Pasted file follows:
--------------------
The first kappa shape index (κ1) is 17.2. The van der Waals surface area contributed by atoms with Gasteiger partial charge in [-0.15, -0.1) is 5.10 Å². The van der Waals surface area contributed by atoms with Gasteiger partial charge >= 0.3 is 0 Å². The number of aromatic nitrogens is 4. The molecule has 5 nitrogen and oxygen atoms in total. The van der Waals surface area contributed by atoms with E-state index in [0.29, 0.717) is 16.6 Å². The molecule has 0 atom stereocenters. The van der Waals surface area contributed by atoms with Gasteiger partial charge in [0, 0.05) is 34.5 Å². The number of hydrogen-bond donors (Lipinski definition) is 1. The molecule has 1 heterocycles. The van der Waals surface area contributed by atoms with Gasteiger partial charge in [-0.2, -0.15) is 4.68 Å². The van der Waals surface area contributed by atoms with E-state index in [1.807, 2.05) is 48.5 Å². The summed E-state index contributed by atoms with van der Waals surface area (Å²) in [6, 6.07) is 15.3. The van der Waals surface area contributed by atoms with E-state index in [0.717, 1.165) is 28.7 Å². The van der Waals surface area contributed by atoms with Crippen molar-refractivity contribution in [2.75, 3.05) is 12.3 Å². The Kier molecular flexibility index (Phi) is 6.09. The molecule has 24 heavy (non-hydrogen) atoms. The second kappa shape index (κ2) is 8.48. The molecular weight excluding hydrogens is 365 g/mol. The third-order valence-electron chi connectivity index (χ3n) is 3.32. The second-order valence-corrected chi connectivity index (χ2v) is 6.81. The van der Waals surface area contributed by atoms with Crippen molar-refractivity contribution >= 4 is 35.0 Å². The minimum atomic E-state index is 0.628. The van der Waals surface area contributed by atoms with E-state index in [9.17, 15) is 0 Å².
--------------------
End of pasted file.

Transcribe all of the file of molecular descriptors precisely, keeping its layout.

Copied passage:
The first kappa shape index (κ1) is 17.2. The van der Waals surface area contributed by atoms with Gasteiger partial charge in [-0.15, -0.1) is 5.10 Å². The van der Waals surface area contributed by atoms with Gasteiger partial charge >= 0.3 is 0 Å². The number of aromatic nitrogens is 4. The molecule has 5 nitrogen and oxygen atoms in total. The van der Waals surface area contributed by atoms with E-state index in [0.29, 0.717) is 16.6 Å². The molecule has 0 atom stereocenters. The van der Waals surface area contributed by atoms with Gasteiger partial charge in [0, 0.05) is 34.5 Å². The number of hydrogen-bond donors (Lipinski definition) is 1. The molecule has 1 heterocycles. The van der Waals surface area contributed by atoms with Gasteiger partial charge in [-0.2, -0.15) is 4.68 Å². The van der Waals surface area contributed by atoms with E-state index in [1.807, 2.05) is 48.5 Å². The summed E-state index contributed by atoms with van der Waals surface area (Å²) in [6, 6.07) is 15.3. The van der Waals surface area contributed by atoms with E-state index in [0.717, 1.165) is 28.7 Å². The van der Waals surface area contributed by atoms with Crippen molar-refractivity contribution in [2.75, 3.05) is 12.3 Å². The Kier molecular flexibility index (Phi) is 6.09. The molecule has 24 heavy (non-hydrogen) atoms. The second kappa shape index (κ2) is 8.48. The molecular weight excluding hydrogens is 365 g/mol. The third-order valence-electron chi connectivity index (χ3n) is 3.32. The second-order valence-corrected chi connectivity index (χ2v) is 6.81. The van der Waals surface area contributed by atoms with Crippen molar-refractivity contribution >= 4 is 35.0 Å². The minimum atomic E-state index is 0.628. The van der Waals surface area contributed by atoms with E-state index in [9.17, 15) is 0 Å².